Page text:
Many moments of the paddle, however, were less than tranquil. Most of the time, “you’re out in very serious water,” says Mick. “Some days as I moved up the west coast I couldn’t see my hands in front of me with the fog and mist.”
“You’re not bigger than the sea. You’ve always got to expect that the sea is going to crush you.”
Crossing the Shannon was one of Mick scarier run-ins with the weather. Waves broke in every direction followed by 7m swells, the sea throwing all the power and confusion it could muster at Mick boat. Confined to his comparatively small kayak on the sea-that-doesn’t-care, Mick was reminded of just how vulnerable he was. “This is what you always have to be aware of,” he says. “You’re not bigger than the sea. You’ve always got to expect that the sea is going to crush you.
“The record was always something that was there, but it wasn’t the sole aim of this trip. You can’t go out and say ‘I’m going to beat the record’. You have to survive the course first.”
This element of unpredictable danger is one of the reasons Mick stresses the importance of proper preparation and having a knowledge of your own abilities; that naivety is what gets people into trouble on the ocean. “You have to practice this stuff in training, you can’t just go out willy-nilly and hope for the best,” he says. “All the gear in the world won’t make you a better paddler. If you get yourself into hot water…there’s no guarantee that people are going to come and get you.”
Mindset over matter
While weather troubles made some days miserable and discouraging, Mick held frequent pep-talks and reality-checks with himself: “I just decided look, you decided to do this, this is your idea, either do it, or go home.” Mick credits this mindset as crucial to his achievement.
As Mick approached Garrarus Beach on his final day of the journey, all he could see was a massive sea of balloons and a big banner that said ‘Welcome Home’ held by friends, family and supporters. In that moment the relief came crashing down. “It was quite overwhelming,” says Mick. “I didn’t know whether to laugh or cry, I was an emotional wreck. I got home, and I did what I said I was going to do, so there’s a great sense of achievement – not because there’s a new record, but because for me personally, now I know I can do this.”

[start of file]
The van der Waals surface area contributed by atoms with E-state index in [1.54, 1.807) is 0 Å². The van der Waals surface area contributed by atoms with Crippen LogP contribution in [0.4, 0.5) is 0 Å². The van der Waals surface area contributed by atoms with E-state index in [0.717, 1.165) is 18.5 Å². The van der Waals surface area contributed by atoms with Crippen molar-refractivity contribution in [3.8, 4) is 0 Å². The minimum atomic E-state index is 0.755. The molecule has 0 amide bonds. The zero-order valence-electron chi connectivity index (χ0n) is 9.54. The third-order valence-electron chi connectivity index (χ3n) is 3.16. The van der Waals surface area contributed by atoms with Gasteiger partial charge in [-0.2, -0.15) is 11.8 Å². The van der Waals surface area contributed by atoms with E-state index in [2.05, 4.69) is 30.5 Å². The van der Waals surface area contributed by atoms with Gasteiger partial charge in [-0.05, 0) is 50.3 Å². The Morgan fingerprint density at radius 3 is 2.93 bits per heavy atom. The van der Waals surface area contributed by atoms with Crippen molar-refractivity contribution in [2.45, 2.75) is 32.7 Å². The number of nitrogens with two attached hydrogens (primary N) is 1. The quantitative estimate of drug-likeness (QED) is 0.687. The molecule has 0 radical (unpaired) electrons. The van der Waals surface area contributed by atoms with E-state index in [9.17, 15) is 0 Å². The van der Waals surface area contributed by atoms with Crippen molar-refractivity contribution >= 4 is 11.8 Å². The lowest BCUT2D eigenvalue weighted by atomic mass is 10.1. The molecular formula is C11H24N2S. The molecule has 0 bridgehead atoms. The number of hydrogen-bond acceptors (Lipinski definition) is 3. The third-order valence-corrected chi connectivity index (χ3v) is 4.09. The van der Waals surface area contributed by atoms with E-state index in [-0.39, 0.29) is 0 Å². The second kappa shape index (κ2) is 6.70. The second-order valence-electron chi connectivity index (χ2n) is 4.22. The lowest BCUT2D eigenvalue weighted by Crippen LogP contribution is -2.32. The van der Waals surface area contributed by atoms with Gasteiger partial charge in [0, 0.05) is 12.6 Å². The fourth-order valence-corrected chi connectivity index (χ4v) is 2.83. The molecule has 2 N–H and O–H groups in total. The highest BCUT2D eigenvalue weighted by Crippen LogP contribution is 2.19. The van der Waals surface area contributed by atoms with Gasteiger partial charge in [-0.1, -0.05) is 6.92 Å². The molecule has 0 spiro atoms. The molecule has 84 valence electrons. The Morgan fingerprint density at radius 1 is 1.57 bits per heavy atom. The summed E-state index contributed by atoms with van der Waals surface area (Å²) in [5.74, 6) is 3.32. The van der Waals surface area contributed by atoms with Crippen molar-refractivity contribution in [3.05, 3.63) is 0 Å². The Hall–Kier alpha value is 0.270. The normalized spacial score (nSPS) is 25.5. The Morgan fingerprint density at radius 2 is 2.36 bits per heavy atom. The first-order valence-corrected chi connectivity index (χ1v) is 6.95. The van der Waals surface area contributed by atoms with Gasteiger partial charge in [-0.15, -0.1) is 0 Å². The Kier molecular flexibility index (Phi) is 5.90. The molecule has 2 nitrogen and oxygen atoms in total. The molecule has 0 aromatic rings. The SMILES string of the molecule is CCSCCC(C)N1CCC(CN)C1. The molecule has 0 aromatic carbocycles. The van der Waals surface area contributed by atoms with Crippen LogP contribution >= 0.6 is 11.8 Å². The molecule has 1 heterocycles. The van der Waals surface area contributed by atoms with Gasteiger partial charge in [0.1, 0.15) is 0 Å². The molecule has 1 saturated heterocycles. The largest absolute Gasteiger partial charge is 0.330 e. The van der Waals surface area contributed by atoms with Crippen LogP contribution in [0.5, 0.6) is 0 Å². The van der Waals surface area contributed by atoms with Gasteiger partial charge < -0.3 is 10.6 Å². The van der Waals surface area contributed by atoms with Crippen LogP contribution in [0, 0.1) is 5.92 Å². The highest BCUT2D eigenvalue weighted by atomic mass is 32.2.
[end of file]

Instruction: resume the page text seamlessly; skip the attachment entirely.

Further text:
Mick says the support he received from his wife, Una, and three kids was crucial to his success.
“I have no athletic history in my family; I’m good at this because I work hard at it.”
The support Mick received during and after his trip has helped him realise how important the expedition was not just to him, but to the other people he set out to inspire: his three young children, other paddlers and other athletes. He believes that if you want something you can’t just sit around and think about it, you have to train, you have to prepare and you have to follow through. “I have no athletic history in my family; I’m good at this because I work hard at it,” says Mick. “I wanted to show that stuff like this is possible and that there’s Irish people out there that can do this.”
Mick thinks that, weather permitting, another day or two could be taken off his new record. But that feat is up to someone else as Mick has his sights set on a new three-year adventure starting in September: a PhD. He plans to use the same formula that’s worked so well for him before: hard work + determination + follow-through = rewards.
He encourages others to always set the bar high for themselves, “There’s people out there that well have the ability to do stuff, but they don’t.” Always testing your own limits, he says, can take you places.
Mick O’Meara runs a kayaking school on the Copper Coast in Waterford.
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By Heather Snelgar